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OTTAWA (Reuters) - The Canadian economy may grow slightly faster this year than previously expected, private sector economists suggested on Monday, providing scope for the Conservative government to eliminate the budget deficit sooner than planned.
Finance Minister Jim Flaherty met with 13 economists to get their economic forecasts, which will feed into the March 29 federal budget. But the consensus numbers were not released because the economists needed more time to incorporate new "encouraging" data released by Statistics Canada on Friday, he said.
"The economists noted that the Canadian economy has been resilient over the last year and Canada will continue to see modest growth going forward," Flaherty told reporters following the meeting.
"We're going to follow up with the economists because the numbers last Friday were relatively encouraging ... so we agreed this morning we would follow up with them this week. We try to be as 'au courant' (up to date) as possible when we do the budget in terms of the prognostications."
The economy actually slowed in the fourth quarter to 1.8 percent annualized growth, as was widely expected. But Statscan unexpectedly revised third-quarter growth to 4.2 percent from 3.5 percent previously and December growth beat estimates at 0.4 percent.
Immediately after Friday's data was released, several economists said they would boost their projections for early 2012.
After meeting with Flaherty, Avery Shenfeld, chief economist at CIBC World Markets, told reporters the private-sector growth forecast for 2012 would not be substantially higher than the 2.1 percent provided last September, saying any change would be in the "decimal places."
Derek Burleton, deputy chief economist at Toronto-Dominion Bank, said he would likely raise his 2012 outlook to a range of 2.1 to 2.2 percent from 1.7 percent. Burleton sees the expanding economy boosting government revenues by roughly C$4 billion or C$5 billion a year, giving it plenty of wiggle room.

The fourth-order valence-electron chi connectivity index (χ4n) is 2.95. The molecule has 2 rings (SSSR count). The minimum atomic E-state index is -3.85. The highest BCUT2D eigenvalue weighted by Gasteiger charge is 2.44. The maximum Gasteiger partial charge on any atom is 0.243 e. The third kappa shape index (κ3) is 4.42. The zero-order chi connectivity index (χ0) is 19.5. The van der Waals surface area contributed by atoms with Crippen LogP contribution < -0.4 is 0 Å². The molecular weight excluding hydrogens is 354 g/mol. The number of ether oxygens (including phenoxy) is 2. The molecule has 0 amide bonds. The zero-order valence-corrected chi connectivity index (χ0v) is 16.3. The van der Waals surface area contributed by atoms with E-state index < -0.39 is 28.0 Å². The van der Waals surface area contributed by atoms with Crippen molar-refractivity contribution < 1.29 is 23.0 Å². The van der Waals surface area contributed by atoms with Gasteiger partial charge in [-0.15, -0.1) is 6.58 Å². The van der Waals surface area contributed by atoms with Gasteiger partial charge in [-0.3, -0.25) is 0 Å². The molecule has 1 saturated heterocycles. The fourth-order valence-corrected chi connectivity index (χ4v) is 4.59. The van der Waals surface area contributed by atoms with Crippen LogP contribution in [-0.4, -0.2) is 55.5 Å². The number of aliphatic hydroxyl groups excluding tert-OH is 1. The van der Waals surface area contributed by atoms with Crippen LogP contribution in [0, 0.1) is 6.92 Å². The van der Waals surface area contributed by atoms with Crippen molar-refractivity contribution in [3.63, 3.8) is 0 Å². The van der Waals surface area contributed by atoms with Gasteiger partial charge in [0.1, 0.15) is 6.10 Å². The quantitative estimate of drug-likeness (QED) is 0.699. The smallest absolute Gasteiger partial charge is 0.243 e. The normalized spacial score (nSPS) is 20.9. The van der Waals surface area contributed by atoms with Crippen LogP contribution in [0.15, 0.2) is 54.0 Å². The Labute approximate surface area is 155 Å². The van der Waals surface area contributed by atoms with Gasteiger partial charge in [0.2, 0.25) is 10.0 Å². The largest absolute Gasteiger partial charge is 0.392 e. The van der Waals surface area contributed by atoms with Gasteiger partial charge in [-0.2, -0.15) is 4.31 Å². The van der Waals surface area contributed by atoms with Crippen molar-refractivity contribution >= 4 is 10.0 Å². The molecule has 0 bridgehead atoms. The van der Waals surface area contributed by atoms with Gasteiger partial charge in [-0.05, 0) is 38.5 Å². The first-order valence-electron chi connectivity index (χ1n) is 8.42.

Economists cited the strengthening U.S. economy and a slightly reduced risk that the European debt crisis will spread as reasons for their brighter domestic outlook.
Ottawa has promised to balance the budget by 2015-16, partly by cutting spending by between C$4 billion ($4 billion) and C$8 billion a year.
The shortfall is small by international standards at roughly 2 percent of GDP, but still taboo in a country that went from fiscal pariah for its bulging deficit in the early 1990s to darling of the G7 advanced economies for its decade-long string of surpluses up until the global financial crisis in 2008.
Still, critics fear the Conservatives will go too far in their austerity measures, leading to heavy public sector job losses and slower economic growth.
Flaherty repeated on Monday that the cuts will not be draconian. The budget deficit figures for the first nine months of the 2011-12 fiscal year suggest Ottawa is already ahead of schedule in its deficit-reduction plan. The shortfall in the April-December period was C$17.69 billion, compared with Ottawa's expectation of a C$31 billion deficit in the full year.
In contrast to the United States, the housing market in Canada has been robust, leading to high levels of household debt as Canadians take advantage of low mortgage rates. But Flaherty stopped short of signaling any new restrictions on mortgages.
"There has been some moderation in the housing market. I remain concerned about the condo market, quite frankly," he said.
"Interest rates are relatively low, so I again encourage Canadians to be careful in the amount of debt they take on in terms of residential mortgages because rates will go up some day and I would not want people to get caught."
The economists were divided on their prescriptions for dealing with the housing market. Doug Porter, deputy economist at BMO Capital Markets, contends that housing prices are only a problem in Toronto and Vancouver, but nationally do not show signs of overheating.
Ottawa has already intervened three times to tighten mortgage rules and Shenfeld urged it to allow time for those policy changes to have an impact.
Burleton, on the other hand, thinks further action is needed and sees a growing risk to the domestic economy from housing and debt. He suggests shortening the maximum amortization period for mortgage repayment to 25 years.
Reporting by Louise Egan, Randall Palmer and David Ljunggren; editing by Rob Wilson